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Western blot

A western blot is a laboratory method used to detect specific protein molecules from among a mixture of proteins. This mixture can include all of the proteins associated with a particular tissue or cell type. Western blots can also be used to evaluate the size of a protein of interest, and to measure the amount of protein expression. This procedure was named for its similarity to the previously invented method known as the Southern blot.

The first step in a western blot is to prepare the protein sample by mixing it with a detergent called sodium dodecyl sulfate, which makes the proteins unfold into linear chains and coats then with a negative charge. Next, the protein molecules are separated according to their sizes using a method called gel electrophoresis. Following separation, the proteins are transferred from the gel onto a blotting membrane. Although this step is what gives the technique the name "western blotting," the term is typically used to describe the entire procedure.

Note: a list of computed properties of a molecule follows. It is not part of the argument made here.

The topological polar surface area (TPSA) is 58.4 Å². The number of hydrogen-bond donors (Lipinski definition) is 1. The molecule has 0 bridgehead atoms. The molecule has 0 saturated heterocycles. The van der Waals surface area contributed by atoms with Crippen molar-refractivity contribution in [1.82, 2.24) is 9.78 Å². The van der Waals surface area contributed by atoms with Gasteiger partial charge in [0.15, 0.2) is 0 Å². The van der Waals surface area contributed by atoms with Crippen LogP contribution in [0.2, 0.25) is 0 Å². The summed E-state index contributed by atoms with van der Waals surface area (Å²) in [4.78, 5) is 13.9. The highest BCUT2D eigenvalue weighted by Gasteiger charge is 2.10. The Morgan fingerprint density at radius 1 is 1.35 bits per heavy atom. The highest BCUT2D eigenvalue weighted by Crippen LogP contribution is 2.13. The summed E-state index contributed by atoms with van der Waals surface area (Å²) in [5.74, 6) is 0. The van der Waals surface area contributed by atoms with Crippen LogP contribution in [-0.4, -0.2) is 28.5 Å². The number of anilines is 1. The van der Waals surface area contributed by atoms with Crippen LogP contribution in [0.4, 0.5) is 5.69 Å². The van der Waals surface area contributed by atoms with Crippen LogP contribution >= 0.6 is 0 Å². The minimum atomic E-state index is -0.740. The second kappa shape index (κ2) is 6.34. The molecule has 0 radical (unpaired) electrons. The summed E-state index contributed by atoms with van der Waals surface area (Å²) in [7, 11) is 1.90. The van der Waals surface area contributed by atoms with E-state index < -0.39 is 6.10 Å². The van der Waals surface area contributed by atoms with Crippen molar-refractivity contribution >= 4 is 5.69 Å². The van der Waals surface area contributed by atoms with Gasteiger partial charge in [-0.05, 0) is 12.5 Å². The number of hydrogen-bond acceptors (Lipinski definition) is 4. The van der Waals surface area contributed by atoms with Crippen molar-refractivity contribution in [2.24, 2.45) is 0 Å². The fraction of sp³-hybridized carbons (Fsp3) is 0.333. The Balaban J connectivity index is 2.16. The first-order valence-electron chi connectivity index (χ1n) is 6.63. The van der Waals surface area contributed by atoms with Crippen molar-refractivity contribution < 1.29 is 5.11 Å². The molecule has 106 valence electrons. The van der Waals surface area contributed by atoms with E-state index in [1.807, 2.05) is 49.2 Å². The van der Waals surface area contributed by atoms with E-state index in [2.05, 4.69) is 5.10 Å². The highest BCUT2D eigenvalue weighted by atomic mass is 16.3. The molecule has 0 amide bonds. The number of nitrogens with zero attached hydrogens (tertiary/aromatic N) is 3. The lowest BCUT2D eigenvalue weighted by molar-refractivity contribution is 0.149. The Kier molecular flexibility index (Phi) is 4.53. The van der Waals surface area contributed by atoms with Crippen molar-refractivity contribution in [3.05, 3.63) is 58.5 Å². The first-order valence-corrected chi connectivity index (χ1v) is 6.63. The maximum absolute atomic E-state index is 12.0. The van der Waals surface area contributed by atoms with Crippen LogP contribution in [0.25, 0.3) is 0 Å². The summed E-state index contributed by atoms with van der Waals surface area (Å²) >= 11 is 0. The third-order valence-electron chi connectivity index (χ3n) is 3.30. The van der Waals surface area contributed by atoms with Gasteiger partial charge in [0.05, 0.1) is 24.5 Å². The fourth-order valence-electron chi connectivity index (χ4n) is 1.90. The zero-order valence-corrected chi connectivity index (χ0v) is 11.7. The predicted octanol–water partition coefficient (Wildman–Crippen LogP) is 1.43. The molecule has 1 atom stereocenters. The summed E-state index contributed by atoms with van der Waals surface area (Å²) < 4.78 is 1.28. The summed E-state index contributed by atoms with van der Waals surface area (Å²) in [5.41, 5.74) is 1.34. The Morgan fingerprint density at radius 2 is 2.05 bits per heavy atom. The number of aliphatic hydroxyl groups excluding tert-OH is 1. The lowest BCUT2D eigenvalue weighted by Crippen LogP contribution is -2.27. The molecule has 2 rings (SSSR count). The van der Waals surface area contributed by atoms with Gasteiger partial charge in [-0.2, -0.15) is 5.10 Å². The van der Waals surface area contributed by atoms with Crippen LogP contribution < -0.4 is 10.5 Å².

Once the transfer is complete, the membrane carries all of the protein bands originally on the gel. Next, the membrane goes through a treatment called blocking, which prevents any nonspecific reactions from occurring. The membrane is then incubated with an antibody called the primary antibody, which specifically binds to the protein of interest. Following incubation, any unbound primary antibody is washed away, and the membrane is incubated yet again, but this time with a secondary antibody that specifically recognizes and binds to the primary antibody. The secondary antibody is linked to a reporter enzyme that produces color or light, which allows it to be easily detected and imaged. These steps permit a specific protein to be detected from among a mixture of proteins.

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